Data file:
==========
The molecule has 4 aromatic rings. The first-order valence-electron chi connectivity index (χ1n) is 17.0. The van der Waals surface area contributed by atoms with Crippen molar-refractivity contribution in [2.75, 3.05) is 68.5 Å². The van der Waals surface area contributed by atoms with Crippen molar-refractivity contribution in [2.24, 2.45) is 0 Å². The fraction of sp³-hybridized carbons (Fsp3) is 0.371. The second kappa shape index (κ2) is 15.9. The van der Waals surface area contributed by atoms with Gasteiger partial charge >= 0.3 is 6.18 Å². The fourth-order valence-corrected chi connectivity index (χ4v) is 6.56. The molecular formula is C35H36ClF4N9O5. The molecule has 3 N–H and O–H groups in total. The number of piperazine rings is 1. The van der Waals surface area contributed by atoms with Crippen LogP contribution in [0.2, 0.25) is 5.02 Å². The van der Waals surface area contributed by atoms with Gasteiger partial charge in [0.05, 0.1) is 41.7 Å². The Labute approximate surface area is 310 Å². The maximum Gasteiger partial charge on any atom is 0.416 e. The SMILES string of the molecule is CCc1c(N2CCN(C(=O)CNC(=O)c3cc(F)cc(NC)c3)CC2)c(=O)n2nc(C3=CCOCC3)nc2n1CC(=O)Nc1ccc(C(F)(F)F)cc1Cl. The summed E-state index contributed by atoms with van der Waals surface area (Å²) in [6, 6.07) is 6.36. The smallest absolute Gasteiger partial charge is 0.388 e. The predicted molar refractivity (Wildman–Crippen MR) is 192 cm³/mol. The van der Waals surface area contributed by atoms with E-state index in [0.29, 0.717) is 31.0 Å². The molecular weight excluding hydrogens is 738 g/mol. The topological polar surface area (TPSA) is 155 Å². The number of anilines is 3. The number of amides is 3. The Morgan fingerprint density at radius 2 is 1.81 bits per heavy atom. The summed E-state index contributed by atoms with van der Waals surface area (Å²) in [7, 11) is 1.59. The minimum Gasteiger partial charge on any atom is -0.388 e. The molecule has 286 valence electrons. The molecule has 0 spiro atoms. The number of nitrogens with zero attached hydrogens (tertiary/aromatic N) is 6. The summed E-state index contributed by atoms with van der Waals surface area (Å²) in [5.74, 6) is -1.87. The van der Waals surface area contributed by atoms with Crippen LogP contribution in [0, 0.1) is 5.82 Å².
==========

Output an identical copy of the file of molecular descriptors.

The molecule has 4 aromatic rings. The first-order valence-electron chi connectivity index (χ1n) is 17.0. The van der Waals surface area contributed by atoms with Crippen molar-refractivity contribution in [2.75, 3.05) is 68.5 Å². The van der Waals surface area contributed by atoms with Crippen molar-refractivity contribution in [2.24, 2.45) is 0 Å². The fraction of sp³-hybridized carbons (Fsp3) is 0.371. The second kappa shape index (κ2) is 15.9. The van der Waals surface area contributed by atoms with Gasteiger partial charge >= 0.3 is 6.18 Å². The fourth-order valence-corrected chi connectivity index (χ4v) is 6.56. The molecular formula is C35H36ClF4N9O5. The molecule has 3 N–H and O–H groups in total. The number of piperazine rings is 1. The van der Waals surface area contributed by atoms with Crippen LogP contribution in [0.2, 0.25) is 5.02 Å². The van der Waals surface area contributed by atoms with Gasteiger partial charge in [0.05, 0.1) is 41.7 Å². The Labute approximate surface area is 310 Å². The maximum Gasteiger partial charge on any atom is 0.416 e. The SMILES string of the molecule is CCc1c(N2CCN(C(=O)CNC(=O)c3cc(F)cc(NC)c3)CC2)c(=O)n2nc(C3=CCOCC3)nc2n1CC(=O)Nc1ccc(C(F)(F)F)cc1Cl. The summed E-state index contributed by atoms with van der Waals surface area (Å²) in [6, 6.07) is 6.36. The smallest absolute Gasteiger partial charge is 0.388 e. The predicted molar refractivity (Wildman–Crippen MR) is 192 cm³/mol. The van der Waals surface area contributed by atoms with E-state index in [0.29, 0.717) is 31.0 Å². The molecular weight excluding hydrogens is 738 g/mol. The topological polar surface area (TPSA) is 155 Å². The number of anilines is 3. The number of amides is 3. The Morgan fingerprint density at radius 2 is 1.81 bits per heavy atom. The summed E-state index contributed by atoms with van der Waals surface area (Å²) in [7, 11) is 1.59. The minimum Gasteiger partial charge on any atom is -0.388 e. The molecule has 286 valence electrons. The molecule has 0 spiro atoms. The number of nitrogens with zero attached hydrogens (tertiary/aromatic N) is 6. The summed E-state index contributed by atoms with van der Waals surface area (Å²) in [5.74, 6) is -1.87. The van der Waals surface area contributed by atoms with Crippen LogP contribution in [0, 0.1) is 5.82 Å².